Fleet renewal over the last two years has pushed the average age of Norwegian’s aircraft down to 3.7 years, and it has been named the most fuel-efficient airline on transatlantic routes (see data above), soaring above British Airways which came bottom in the International Council on Clean Transportation ranking.
But its planes still need fuel to fly, and along with airlines across the board Norwegian has struggled with rising oil prices as well as grounded planes due to problems with the Rolls Royce engines on its Boeing 787s.
It expects to spend one billion Norwegian krone (£93.6m) on compensation in 2018.
“Without the engine issue our long-haul results would look very different,” Karlsen said yesterday, announcing an internal cost-saving programme aimed at saving two billion krone (£186.3m) in 2019.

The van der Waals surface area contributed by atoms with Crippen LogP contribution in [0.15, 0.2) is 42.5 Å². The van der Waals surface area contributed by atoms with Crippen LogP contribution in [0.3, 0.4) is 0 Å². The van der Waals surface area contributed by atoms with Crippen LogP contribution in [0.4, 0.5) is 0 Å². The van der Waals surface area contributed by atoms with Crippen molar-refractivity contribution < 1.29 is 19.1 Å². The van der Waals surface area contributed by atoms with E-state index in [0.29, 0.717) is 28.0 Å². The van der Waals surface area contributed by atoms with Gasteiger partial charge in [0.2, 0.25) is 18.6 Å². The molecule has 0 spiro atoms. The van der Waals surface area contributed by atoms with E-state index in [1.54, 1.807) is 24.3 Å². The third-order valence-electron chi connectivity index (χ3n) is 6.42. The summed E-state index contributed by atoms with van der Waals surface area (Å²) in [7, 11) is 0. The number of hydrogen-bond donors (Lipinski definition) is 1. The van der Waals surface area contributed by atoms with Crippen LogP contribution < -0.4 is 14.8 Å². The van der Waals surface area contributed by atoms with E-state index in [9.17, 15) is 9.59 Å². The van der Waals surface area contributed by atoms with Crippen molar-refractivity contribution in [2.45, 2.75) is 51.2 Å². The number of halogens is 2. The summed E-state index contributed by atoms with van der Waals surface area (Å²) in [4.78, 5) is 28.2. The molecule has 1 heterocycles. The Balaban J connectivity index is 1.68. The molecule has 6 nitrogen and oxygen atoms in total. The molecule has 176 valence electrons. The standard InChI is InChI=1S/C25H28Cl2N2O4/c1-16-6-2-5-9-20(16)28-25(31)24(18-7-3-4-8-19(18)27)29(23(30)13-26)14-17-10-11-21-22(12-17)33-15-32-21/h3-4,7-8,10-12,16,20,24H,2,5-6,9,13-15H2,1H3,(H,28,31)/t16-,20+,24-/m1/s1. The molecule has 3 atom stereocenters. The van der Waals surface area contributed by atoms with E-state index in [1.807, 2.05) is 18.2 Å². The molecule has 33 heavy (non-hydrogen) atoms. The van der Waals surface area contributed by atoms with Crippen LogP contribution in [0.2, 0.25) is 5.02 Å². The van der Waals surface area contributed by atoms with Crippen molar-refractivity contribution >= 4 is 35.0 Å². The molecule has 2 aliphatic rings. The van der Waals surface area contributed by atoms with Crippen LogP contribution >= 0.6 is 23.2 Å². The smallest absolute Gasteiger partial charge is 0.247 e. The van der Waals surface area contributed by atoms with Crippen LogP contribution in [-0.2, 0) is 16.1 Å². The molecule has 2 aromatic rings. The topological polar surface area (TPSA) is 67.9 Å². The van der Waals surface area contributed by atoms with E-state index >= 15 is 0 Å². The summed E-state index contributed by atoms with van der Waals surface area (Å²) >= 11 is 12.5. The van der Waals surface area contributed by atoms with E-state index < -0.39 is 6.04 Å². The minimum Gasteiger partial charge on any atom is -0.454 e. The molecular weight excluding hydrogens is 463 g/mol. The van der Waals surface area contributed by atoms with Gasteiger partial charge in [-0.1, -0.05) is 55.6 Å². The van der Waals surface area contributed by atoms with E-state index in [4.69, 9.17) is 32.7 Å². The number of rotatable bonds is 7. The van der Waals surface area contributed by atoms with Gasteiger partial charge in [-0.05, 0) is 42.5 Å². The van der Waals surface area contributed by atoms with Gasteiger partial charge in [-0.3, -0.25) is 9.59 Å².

Norwegian shares surged last week when it announced it was in advanced talks with an unnamed partner to help it fund aircraft it has already ordered (and potentially no longer wants). Karlsen said there would be an update on the deal before the end of the year.
In September the airline cancelled its Gatwick-Singapore route and all transatlantic services from Belfast and Edinburgh. It has instead been building up less competitive routes to and within South America.
Turbulence is rumbling across the industry. Low-cost carriers Primera and Cobalt both folded this month, highlighting the risks – rising costs, increased competition, technical problems – facing many airlines.
Last week Ryanair CEO Michael O’Leary predicted “more and larger failures this winter.”
For now – on its joint venture fleet, route changes and future profitability – Norwegian is keeping both its critics and its cheerleaders guessing.